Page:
What happened with the session fixation bug?
Anne & Lynn Wheeler
lynn at garlic.com
Fri May 20 21:07:40 PDT 2005
James A. Donald wrote:
> PKI was designed to defeat man in the middle attacks
> based on network sniffing, or DNS hijacking, which
> turned out to be less of a threat than expected.
all of them may have been less than expected ... the comoningly
recognized SSL certificate issuers (that have their public key preloaded
into common browsers) sell their certificates and have processes that
look at whether you have a validly registered corporation. For most
practical purposes this has been for e-commerce sites and the objective
for the majority is protecting credit card numbers.
however, the reported exploits .... and what seem to represent a
significantly larger ROI (fraud for effort invested) is to harvest the
merchant transaction file (containing all the accumulated transaction
information that would have taken months of listening to gather) ... aka
it is much easier to let the merchant gather and organize all the
information on behalf of the crook. slightly related posting ...
http://www.garlic.com/~lynn/2001h.html#61 Security proportional to risk
the original ssl e-commerce work
had the user typing in the merchant webserver URL as a HTTPS session
from the start and then it would check the domain name in the returned
certificate (after all the digital signature gorp) with the domain name
typed in. this is rarely if ever happening ... the common justification
is running SSL during the shopping experience cuts the thruput by 80-90
percent. as a result, SSL is typically saved for the "check-out" button.
so lets say you have been redirected to a fraudulent site and don't know
it because the SSL domain name stuff hasn't been done yet. then comes
time to do the check-out button. if it is a fraudulent site ... and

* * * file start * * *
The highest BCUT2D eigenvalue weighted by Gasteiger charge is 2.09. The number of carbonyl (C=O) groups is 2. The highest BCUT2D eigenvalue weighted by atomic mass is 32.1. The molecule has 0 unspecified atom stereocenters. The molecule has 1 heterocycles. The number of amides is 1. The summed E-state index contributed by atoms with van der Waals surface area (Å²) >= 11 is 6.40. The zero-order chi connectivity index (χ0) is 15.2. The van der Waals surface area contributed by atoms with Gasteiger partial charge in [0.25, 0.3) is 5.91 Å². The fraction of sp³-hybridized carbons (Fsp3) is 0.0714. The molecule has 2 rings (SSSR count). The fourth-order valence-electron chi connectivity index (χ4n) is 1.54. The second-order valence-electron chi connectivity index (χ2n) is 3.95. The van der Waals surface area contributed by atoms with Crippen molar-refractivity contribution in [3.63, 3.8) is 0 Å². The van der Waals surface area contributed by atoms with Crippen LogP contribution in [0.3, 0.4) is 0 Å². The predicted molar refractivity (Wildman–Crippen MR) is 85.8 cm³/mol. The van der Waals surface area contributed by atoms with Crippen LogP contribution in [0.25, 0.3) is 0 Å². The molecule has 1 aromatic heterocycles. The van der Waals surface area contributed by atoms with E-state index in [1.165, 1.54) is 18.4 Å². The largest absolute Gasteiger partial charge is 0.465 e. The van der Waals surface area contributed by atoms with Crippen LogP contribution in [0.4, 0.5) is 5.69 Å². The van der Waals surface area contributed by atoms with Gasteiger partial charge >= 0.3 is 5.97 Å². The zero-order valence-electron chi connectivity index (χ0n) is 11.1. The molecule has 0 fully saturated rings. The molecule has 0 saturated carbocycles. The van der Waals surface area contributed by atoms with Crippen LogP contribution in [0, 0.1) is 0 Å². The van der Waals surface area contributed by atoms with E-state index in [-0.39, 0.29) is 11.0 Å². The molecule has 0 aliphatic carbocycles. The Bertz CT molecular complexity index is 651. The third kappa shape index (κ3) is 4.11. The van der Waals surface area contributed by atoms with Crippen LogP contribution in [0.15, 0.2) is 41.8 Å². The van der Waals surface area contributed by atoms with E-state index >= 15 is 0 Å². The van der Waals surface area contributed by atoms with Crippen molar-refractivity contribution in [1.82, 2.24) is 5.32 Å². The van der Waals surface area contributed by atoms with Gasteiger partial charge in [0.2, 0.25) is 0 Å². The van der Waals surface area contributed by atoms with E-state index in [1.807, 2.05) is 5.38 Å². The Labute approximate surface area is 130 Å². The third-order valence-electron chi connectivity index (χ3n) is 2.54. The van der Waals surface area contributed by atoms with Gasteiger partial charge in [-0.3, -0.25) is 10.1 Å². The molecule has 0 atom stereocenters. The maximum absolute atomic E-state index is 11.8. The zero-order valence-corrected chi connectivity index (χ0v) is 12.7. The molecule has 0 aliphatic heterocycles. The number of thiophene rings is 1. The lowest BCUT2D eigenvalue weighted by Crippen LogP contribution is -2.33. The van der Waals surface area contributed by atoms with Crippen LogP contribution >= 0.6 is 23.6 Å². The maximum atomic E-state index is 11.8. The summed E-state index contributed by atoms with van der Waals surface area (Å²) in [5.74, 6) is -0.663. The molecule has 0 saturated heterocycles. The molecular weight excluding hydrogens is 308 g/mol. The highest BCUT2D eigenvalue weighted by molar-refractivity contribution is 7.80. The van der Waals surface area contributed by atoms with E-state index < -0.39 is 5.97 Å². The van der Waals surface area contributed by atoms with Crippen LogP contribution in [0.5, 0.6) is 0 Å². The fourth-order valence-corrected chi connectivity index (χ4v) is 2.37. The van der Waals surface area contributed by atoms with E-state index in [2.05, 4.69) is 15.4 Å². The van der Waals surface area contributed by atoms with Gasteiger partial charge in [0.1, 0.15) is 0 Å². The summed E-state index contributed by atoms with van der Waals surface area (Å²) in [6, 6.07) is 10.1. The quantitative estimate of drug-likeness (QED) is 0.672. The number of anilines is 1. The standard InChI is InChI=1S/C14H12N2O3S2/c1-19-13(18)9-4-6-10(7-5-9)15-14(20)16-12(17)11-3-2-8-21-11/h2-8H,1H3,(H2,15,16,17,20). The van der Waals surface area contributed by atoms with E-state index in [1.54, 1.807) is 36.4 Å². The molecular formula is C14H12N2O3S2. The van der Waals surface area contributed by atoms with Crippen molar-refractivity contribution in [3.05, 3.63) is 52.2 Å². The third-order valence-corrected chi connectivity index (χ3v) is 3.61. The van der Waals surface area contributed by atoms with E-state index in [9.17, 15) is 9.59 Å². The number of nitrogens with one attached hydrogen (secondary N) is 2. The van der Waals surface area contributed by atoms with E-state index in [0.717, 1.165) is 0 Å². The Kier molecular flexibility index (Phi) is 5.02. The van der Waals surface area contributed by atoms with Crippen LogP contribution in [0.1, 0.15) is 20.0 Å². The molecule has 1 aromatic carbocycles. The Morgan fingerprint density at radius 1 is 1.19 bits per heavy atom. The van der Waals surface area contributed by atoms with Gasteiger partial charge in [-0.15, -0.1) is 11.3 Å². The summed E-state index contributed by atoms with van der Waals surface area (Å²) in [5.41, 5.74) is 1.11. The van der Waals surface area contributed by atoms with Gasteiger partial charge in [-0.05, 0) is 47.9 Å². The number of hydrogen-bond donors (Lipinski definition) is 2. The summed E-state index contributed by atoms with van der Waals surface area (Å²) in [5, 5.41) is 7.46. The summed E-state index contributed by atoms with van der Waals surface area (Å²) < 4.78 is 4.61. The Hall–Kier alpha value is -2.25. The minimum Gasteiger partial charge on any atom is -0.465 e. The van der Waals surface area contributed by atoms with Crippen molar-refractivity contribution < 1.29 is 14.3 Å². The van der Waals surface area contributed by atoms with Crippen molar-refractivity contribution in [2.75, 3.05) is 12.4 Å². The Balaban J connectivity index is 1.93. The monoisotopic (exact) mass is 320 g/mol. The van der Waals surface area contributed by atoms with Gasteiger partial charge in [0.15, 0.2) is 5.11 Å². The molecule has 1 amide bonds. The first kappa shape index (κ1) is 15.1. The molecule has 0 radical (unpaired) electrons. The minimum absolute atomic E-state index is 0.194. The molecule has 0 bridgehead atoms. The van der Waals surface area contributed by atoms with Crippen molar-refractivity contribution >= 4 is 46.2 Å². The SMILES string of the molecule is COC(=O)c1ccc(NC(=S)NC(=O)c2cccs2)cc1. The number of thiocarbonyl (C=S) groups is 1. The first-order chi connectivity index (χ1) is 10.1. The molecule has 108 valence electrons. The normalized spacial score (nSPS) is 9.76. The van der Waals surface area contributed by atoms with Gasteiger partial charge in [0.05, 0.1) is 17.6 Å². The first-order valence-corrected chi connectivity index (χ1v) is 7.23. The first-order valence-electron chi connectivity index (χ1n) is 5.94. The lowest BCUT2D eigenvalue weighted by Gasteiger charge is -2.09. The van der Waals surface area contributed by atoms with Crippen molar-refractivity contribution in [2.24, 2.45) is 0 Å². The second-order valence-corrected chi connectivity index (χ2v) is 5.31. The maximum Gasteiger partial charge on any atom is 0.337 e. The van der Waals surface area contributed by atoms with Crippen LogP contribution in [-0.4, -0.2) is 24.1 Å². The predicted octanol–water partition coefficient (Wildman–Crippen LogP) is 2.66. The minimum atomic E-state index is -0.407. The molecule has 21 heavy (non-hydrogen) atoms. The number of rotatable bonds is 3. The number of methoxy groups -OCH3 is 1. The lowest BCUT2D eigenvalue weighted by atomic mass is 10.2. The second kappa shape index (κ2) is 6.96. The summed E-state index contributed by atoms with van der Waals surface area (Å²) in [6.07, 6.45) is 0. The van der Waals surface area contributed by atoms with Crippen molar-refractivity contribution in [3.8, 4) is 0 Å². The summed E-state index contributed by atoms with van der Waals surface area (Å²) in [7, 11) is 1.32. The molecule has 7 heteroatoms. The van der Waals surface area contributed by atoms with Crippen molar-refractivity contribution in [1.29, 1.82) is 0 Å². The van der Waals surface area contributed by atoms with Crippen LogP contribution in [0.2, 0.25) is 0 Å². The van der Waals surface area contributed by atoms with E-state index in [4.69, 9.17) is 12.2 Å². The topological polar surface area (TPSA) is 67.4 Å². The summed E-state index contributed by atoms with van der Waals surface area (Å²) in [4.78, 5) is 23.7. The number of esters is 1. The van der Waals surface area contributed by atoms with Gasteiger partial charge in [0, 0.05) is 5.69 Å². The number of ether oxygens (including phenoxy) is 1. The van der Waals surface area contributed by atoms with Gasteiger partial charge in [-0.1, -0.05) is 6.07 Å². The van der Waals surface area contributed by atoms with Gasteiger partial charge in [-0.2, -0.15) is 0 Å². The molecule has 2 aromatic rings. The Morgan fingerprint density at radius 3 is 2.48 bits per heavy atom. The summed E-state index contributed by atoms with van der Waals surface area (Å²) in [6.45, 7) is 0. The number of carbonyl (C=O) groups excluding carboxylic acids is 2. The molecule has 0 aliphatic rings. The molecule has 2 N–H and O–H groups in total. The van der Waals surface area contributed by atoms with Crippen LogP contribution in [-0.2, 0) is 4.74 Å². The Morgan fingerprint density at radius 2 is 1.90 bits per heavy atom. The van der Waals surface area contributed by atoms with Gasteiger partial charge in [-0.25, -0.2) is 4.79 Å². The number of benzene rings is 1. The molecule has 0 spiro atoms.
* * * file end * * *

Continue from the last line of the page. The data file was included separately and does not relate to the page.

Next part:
since the crooks would then be supplying the URL with the check-out
button ... the crooks are likely to have obtained a valid SSL
certificate for some domain and that domain will match whatever the
check-out button supplies.
random past ssl certificate posts
crooks are capable of setting up valid dummy front companies ... it
isn't a very large effort.
most of what the CA TTPs do when they are verifying stuff ... is that
the person applying for a certificate is in some way associated with a
valid company that they claim to be associated with.
then the CA TTPs check with the domain name infrastructure to see if the
corporation that they just checked on ... is the same one listed as the
owner of the subject domain name (modulo the issue that there can be a
common company name, a DBA company name, and a legal company
name ... all for the same corporation and all completely different names
... you sometimes will see this in credit card statements where the
store-front name and the company name on the statement are different).
As observed, one of the things SSL was for a countermeasure for
integrity problems in the domain name infrastructure involving domain
name hijacking (where the mapping of the domain name to an ip-address
was altered to be a different ip-address, potentially fraudulent website).
However, there have been more sophisticated domain name hijackings that